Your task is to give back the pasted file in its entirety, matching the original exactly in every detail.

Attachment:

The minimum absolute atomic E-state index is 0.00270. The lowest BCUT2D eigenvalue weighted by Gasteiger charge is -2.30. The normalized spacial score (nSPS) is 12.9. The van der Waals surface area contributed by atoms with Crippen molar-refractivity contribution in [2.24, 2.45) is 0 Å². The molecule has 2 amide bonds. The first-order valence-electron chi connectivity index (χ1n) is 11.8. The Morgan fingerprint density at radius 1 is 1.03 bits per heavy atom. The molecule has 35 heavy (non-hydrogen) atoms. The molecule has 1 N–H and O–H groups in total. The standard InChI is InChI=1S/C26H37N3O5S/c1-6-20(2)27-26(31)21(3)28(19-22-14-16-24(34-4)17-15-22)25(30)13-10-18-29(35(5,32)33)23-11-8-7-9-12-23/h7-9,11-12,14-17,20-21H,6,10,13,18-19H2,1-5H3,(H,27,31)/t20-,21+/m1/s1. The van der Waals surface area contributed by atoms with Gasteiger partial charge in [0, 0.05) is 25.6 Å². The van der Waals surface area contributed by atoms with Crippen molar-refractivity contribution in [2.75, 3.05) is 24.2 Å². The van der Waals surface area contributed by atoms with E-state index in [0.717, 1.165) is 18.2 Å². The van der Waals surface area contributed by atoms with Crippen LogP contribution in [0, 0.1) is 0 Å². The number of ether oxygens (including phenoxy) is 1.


The minimum absolute atomic E-state index is 0.00270. The lowest BCUT2D eigenvalue weighted by Gasteiger charge is -2.30. The normalized spacial score (nSPS) is 12.9. The van der Waals surface area contributed by atoms with Crippen molar-refractivity contribution in [2.24, 2.45) is 0 Å². The molecule has 2 amide bonds. The first-order valence-electron chi connectivity index (χ1n) is 11.8. The Morgan fingerprint density at radius 1 is 1.03 bits per heavy atom. The molecule has 35 heavy (non-hydrogen) atoms. The molecule has 1 N–H and O–H groups in total. The standard InChI is InChI=1S/C26H37N3O5S/c1-6-20(2)27-26(31)21(3)28(19-22-14-16-24(34-4)17-15-22)25(30)13-10-18-29(35(5,32)33)23-11-8-7-9-12-23/h7-9,11-12,14-17,20-21H,6,10,13,18-19H2,1-5H3,(H,27,31)/t20-,21+/m1/s1. The van der Waals surface area contributed by atoms with Gasteiger partial charge in [0, 0.05) is 25.6 Å². The van der Waals surface area contributed by atoms with Crippen molar-refractivity contribution in [2.75, 3.05) is 24.2 Å². The van der Waals surface area contributed by atoms with E-state index in [0.717, 1.165) is 18.2 Å². The van der Waals surface area contributed by atoms with Crippen LogP contribution in [0, 0.1) is 0 Å². The number of ether oxygens (including phenoxy) is 1.